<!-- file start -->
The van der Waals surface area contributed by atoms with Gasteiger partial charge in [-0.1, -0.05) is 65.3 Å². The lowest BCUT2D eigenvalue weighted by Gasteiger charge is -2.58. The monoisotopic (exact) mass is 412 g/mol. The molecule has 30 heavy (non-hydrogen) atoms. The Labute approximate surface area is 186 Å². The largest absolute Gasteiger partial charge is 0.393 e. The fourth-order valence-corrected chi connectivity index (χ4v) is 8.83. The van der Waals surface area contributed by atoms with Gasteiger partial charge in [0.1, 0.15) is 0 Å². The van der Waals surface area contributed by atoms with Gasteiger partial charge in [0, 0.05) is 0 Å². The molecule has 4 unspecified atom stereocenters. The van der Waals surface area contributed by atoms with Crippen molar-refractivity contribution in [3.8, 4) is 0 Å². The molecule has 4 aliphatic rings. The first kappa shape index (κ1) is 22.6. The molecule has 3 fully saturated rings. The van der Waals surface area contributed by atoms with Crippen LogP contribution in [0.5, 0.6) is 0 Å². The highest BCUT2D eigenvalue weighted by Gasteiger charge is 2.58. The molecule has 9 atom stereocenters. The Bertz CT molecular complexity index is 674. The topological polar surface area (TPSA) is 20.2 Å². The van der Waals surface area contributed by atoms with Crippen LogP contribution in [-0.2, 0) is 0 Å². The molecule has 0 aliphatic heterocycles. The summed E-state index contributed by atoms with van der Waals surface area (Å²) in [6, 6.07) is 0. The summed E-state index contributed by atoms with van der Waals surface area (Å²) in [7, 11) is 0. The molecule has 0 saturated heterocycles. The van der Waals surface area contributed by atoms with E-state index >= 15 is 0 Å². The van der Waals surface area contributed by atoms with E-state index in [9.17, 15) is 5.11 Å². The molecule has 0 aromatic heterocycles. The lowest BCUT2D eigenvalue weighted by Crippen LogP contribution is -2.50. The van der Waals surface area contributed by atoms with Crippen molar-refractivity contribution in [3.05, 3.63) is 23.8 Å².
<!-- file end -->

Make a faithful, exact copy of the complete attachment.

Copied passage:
The van der Waals surface area contributed by atoms with Gasteiger partial charge in [-0.1, -0.05) is 65.3 Å². The lowest BCUT2D eigenvalue weighted by Gasteiger charge is -2.58. The monoisotopic (exact) mass is 412 g/mol. The molecule has 30 heavy (non-hydrogen) atoms. The Labute approximate surface area is 186 Å². The largest absolute Gasteiger partial charge is 0.393 e. The fourth-order valence-corrected chi connectivity index (χ4v) is 8.83. The van der Waals surface area contributed by atoms with Gasteiger partial charge in [0.1, 0.15) is 0 Å². The van der Waals surface area contributed by atoms with Gasteiger partial charge in [0, 0.05) is 0 Å². The molecule has 4 unspecified atom stereocenters. The van der Waals surface area contributed by atoms with Crippen molar-refractivity contribution in [3.8, 4) is 0 Å². The molecule has 4 aliphatic rings. The first kappa shape index (κ1) is 22.6. The molecule has 3 fully saturated rings. The van der Waals surface area contributed by atoms with Crippen LogP contribution in [0.5, 0.6) is 0 Å². The highest BCUT2D eigenvalue weighted by Gasteiger charge is 2.58. The molecule has 9 atom stereocenters. The Bertz CT molecular complexity index is 674. The topological polar surface area (TPSA) is 20.2 Å². The van der Waals surface area contributed by atoms with Crippen LogP contribution in [-0.2, 0) is 0 Å². The molecule has 0 aliphatic heterocycles. The summed E-state index contributed by atoms with van der Waals surface area (Å²) in [6, 6.07) is 0. The summed E-state index contributed by atoms with van der Waals surface area (Å²) in [7, 11) is 0. The molecule has 0 saturated heterocycles. The van der Waals surface area contributed by atoms with E-state index >= 15 is 0 Å². The van der Waals surface area contributed by atoms with E-state index in [9.17, 15) is 5.11 Å². The molecule has 0 aromatic heterocycles. The lowest BCUT2D eigenvalue weighted by Crippen LogP contribution is -2.50. The van der Waals surface area contributed by atoms with Crippen molar-refractivity contribution in [3.05, 3.63) is 23.8 Å².